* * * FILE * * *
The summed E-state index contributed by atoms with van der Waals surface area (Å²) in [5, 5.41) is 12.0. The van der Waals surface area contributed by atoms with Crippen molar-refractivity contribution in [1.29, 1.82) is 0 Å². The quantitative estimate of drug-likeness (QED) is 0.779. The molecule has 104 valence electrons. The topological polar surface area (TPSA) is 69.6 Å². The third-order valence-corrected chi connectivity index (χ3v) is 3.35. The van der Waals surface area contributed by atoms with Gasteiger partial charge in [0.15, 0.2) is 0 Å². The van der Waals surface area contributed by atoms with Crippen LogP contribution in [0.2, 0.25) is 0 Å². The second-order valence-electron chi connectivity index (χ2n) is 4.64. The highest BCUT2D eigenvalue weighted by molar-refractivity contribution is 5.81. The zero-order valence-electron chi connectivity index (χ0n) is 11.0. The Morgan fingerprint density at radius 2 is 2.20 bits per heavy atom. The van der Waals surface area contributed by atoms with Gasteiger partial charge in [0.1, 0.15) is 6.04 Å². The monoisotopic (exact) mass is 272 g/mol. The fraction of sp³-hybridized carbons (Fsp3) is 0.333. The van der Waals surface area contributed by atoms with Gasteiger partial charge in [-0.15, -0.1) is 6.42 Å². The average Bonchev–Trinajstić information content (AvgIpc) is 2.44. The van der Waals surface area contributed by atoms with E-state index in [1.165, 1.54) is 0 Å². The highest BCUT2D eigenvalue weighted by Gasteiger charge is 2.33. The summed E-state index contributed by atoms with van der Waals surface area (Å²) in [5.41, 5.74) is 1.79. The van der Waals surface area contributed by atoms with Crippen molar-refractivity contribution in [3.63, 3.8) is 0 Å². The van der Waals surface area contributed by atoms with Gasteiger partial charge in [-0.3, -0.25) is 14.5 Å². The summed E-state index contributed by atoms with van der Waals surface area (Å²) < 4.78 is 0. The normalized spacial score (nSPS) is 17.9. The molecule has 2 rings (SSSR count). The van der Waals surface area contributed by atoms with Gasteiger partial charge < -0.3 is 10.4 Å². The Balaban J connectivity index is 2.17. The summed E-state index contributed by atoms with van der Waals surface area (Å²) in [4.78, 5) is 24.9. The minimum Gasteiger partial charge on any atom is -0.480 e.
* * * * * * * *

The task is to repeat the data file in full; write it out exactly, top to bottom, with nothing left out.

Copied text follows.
The summed E-state index contributed by atoms with van der Waals surface area (Å²) in [5, 5.41) is 12.0. The van der Waals surface area contributed by atoms with Crippen molar-refractivity contribution in [1.29, 1.82) is 0 Å². The quantitative estimate of drug-likeness (QED) is 0.779. The molecule has 104 valence electrons. The topological polar surface area (TPSA) is 69.6 Å². The third-order valence-corrected chi connectivity index (χ3v) is 3.35. The van der Waals surface area contributed by atoms with Gasteiger partial charge in [0.15, 0.2) is 0 Å². The van der Waals surface area contributed by atoms with Crippen LogP contribution in [0.2, 0.25) is 0 Å². The second-order valence-electron chi connectivity index (χ2n) is 4.64. The highest BCUT2D eigenvalue weighted by molar-refractivity contribution is 5.81. The zero-order valence-electron chi connectivity index (χ0n) is 11.0. The Morgan fingerprint density at radius 2 is 2.20 bits per heavy atom. The van der Waals surface area contributed by atoms with Gasteiger partial charge in [0.1, 0.15) is 6.04 Å². The monoisotopic (exact) mass is 272 g/mol. The fraction of sp³-hybridized carbons (Fsp3) is 0.333. The van der Waals surface area contributed by atoms with Gasteiger partial charge in [-0.15, -0.1) is 6.42 Å². The average Bonchev–Trinajstić information content (AvgIpc) is 2.44. The van der Waals surface area contributed by atoms with E-state index in [1.165, 1.54) is 0 Å². The highest BCUT2D eigenvalue weighted by Gasteiger charge is 2.33. The summed E-state index contributed by atoms with van der Waals surface area (Å²) in [5.41, 5.74) is 1.79. The van der Waals surface area contributed by atoms with Crippen molar-refractivity contribution in [3.63, 3.8) is 0 Å². The van der Waals surface area contributed by atoms with Gasteiger partial charge in [-0.3, -0.25) is 14.5 Å². The summed E-state index contributed by atoms with van der Waals surface area (Å²) < 4.78 is 0. The normalized spacial score (nSPS) is 17.9. The molecule has 2 rings (SSSR count). The van der Waals surface area contributed by atoms with Gasteiger partial charge < -0.3 is 10.4 Å². The Balaban J connectivity index is 2.17. The summed E-state index contributed by atoms with van der Waals surface area (Å²) in [4.78, 5) is 24.9. The minimum Gasteiger partial charge on any atom is -0.480 e.